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Inheritance tax: Great heirs hardly pay taxes in Germany

2019-12-02T09:11:03.415Z

Figures from the Federal Government show that the higher the inherited or gifted assets, the lower the tax burden. The left criticizes this as "extreme injustice".



On inheritances or donations with amounts of more than ten million euros in 2018 hardly had to be paid in Germany taxes. This emerges from the response of the Federal Government to a request from the left, reported by the Süddeutsche Zeitung . According to that, a good 600 Germans together received 31 billion euros, to which on average only five percent of taxes were due.

Two-thirds of the almost 40 citizens who inherited or donated 100 million euros or more were therefore tax-free. Anyone who received 100 million euros or more last year paid on average only a tax of 0.2 percent, according to the German government's response.

According to the data, the average tax of the grand heirs is half as high as for inheritances of one to ten million euros. This applies in particular to heirs of companies for which there are a number of fiscal exemptions. "If a company is inherited or given away, it usually costs far less tax than, for example, securities or real estate," said Stefan Bach from the German Institute for Economic Research.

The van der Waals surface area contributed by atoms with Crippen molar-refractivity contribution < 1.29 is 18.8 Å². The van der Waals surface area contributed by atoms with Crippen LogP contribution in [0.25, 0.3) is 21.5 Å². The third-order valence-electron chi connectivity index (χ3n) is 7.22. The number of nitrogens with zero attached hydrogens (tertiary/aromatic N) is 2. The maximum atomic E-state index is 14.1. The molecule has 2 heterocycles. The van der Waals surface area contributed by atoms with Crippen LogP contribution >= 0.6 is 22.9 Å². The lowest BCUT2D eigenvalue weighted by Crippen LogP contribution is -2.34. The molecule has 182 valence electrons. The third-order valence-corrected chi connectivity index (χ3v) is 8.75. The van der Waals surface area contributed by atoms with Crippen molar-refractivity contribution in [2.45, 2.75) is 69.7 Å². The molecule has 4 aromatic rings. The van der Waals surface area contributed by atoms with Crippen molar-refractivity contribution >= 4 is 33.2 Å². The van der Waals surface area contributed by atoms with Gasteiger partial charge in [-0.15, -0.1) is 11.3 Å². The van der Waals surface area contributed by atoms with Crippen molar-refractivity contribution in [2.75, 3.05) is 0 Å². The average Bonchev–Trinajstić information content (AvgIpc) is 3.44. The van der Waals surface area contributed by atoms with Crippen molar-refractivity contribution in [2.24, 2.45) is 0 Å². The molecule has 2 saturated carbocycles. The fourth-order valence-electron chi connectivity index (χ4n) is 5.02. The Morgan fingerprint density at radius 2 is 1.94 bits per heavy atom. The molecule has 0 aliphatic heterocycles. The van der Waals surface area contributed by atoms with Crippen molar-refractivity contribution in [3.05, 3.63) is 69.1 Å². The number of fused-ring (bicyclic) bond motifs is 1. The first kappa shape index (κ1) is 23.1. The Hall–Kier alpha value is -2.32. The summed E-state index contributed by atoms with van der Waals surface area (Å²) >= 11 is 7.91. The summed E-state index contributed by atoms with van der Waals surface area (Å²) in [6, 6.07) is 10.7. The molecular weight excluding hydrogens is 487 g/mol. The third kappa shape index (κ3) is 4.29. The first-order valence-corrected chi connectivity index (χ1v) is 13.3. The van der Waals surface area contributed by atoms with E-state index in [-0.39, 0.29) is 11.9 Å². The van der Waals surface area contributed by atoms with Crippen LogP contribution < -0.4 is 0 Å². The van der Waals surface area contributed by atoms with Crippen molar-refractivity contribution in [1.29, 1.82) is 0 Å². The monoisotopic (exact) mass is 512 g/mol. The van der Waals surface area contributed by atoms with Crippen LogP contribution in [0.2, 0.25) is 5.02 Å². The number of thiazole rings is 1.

While business associations defend these exceptions - above all jobs would be secured in the middle class - criticized the Left Party this practice. Their leader Dietmar Bartsch described Germany as a "tax haven for multimillionaires". It is "extremely unfair that children have to live in poverty, retirees are increasingly asked to pay, the middle experiences no appreciable relief and super rich heirs and donated to astronomical sums hardly pay taxes," Bartsch is quoted by the South Germans.

Source: zeit

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